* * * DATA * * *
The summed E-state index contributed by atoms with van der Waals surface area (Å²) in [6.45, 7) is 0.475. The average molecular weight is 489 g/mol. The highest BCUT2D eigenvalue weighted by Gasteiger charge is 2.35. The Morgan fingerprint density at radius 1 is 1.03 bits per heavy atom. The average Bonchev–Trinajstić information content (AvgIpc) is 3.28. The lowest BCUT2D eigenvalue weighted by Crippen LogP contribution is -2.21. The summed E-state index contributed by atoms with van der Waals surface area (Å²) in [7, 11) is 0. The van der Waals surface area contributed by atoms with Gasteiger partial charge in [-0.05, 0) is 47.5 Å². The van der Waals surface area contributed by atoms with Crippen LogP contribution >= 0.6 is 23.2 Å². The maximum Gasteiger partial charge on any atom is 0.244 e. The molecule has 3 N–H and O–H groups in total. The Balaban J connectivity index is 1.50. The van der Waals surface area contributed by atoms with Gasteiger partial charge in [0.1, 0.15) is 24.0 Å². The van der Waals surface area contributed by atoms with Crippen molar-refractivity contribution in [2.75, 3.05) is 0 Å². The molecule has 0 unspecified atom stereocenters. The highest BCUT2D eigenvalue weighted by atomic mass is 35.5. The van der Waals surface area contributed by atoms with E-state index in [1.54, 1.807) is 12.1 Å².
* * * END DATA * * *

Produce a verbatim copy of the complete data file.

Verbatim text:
The summed E-state index contributed by atoms with van der Waals surface area (Å²) in [6.45, 7) is 0.475. The average molecular weight is 489 g/mol. The highest BCUT2D eigenvalue weighted by Gasteiger charge is 2.35. The Morgan fingerprint density at radius 1 is 1.03 bits per heavy atom. The average Bonchev–Trinajstić information content (AvgIpc) is 3.28. The lowest BCUT2D eigenvalue weighted by Crippen LogP contribution is -2.21. The summed E-state index contributed by atoms with van der Waals surface area (Å²) in [7, 11) is 0. The van der Waals surface area contributed by atoms with Gasteiger partial charge in [-0.05, 0) is 47.5 Å². The van der Waals surface area contributed by atoms with Crippen LogP contribution >= 0.6 is 23.2 Å². The maximum Gasteiger partial charge on any atom is 0.244 e. The molecule has 3 N–H and O–H groups in total. The Balaban J connectivity index is 1.50. The van der Waals surface area contributed by atoms with Gasteiger partial charge in [0.1, 0.15) is 24.0 Å². The van der Waals surface area contributed by atoms with Crippen molar-refractivity contribution in [2.75, 3.05) is 0 Å². The molecule has 0 unspecified atom stereocenters. The highest BCUT2D eigenvalue weighted by atomic mass is 35.5. The van der Waals surface area contributed by atoms with E-state index in [1.54, 1.807) is 12.1 Å².